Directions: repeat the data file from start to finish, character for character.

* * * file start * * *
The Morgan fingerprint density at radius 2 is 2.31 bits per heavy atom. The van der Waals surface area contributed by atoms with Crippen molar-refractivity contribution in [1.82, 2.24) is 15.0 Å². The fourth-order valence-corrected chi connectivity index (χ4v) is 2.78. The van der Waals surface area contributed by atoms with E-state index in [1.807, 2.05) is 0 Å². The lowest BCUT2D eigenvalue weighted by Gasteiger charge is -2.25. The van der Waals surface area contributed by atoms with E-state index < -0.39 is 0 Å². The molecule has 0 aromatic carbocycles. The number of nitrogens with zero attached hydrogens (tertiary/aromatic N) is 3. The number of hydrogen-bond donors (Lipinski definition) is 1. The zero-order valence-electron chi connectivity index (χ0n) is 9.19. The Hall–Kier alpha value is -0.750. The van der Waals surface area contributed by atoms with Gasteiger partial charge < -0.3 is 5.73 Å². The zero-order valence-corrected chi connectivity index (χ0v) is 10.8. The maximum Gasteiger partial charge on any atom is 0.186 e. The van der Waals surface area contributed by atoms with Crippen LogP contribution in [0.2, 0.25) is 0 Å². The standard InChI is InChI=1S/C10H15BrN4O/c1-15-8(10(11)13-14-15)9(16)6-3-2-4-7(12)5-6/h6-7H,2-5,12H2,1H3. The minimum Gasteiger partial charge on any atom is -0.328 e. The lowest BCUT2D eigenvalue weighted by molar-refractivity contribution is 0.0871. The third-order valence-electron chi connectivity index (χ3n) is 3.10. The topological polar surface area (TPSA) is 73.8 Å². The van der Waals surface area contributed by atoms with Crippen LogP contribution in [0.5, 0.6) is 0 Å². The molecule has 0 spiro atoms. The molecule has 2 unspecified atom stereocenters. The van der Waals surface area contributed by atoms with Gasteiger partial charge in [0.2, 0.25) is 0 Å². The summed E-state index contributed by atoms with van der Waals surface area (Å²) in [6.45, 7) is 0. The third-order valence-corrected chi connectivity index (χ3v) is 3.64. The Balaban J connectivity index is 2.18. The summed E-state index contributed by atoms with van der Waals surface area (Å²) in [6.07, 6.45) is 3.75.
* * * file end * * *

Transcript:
The Morgan fingerprint density at radius 2 is 2.31 bits per heavy atom. The van der Waals surface area contributed by atoms with Crippen molar-refractivity contribution in [1.82, 2.24) is 15.0 Å². The fourth-order valence-corrected chi connectivity index (χ4v) is 2.78. The van der Waals surface area contributed by atoms with E-state index in [1.807, 2.05) is 0 Å². The lowest BCUT2D eigenvalue weighted by Gasteiger charge is -2.25. The van der Waals surface area contributed by atoms with E-state index < -0.39 is 0 Å². The molecule has 0 aromatic carbocycles. The number of nitrogens with zero attached hydrogens (tertiary/aromatic N) is 3. The number of hydrogen-bond donors (Lipinski definition) is 1. The zero-order valence-electron chi connectivity index (χ0n) is 9.19. The Hall–Kier alpha value is -0.750. The van der Waals surface area contributed by atoms with Gasteiger partial charge < -0.3 is 5.73 Å². The zero-order valence-corrected chi connectivity index (χ0v) is 10.8. The maximum Gasteiger partial charge on any atom is 0.186 e. The van der Waals surface area contributed by atoms with Crippen LogP contribution in [0.2, 0.25) is 0 Å². The standard InChI is InChI=1S/C10H15BrN4O/c1-15-8(10(11)13-14-15)9(16)6-3-2-4-7(12)5-6/h6-7H,2-5,12H2,1H3. The minimum Gasteiger partial charge on any atom is -0.328 e. The lowest BCUT2D eigenvalue weighted by molar-refractivity contribution is 0.0871. The third-order valence-electron chi connectivity index (χ3n) is 3.10. The topological polar surface area (TPSA) is 73.8 Å². The van der Waals surface area contributed by atoms with Crippen LogP contribution in [0.5, 0.6) is 0 Å². The molecule has 0 spiro atoms. The molecule has 2 unspecified atom stereocenters. The van der Waals surface area contributed by atoms with Gasteiger partial charge in [0.2, 0.25) is 0 Å². The summed E-state index contributed by atoms with van der Waals surface area (Å²) in [6.45, 7) is 0. The third-order valence-corrected chi connectivity index (χ3v) is 3.64. The Balaban J connectivity index is 2.18. The summed E-state index contributed by atoms with van der Waals surface area (Å²) in [6.07, 6.45) is 3.75.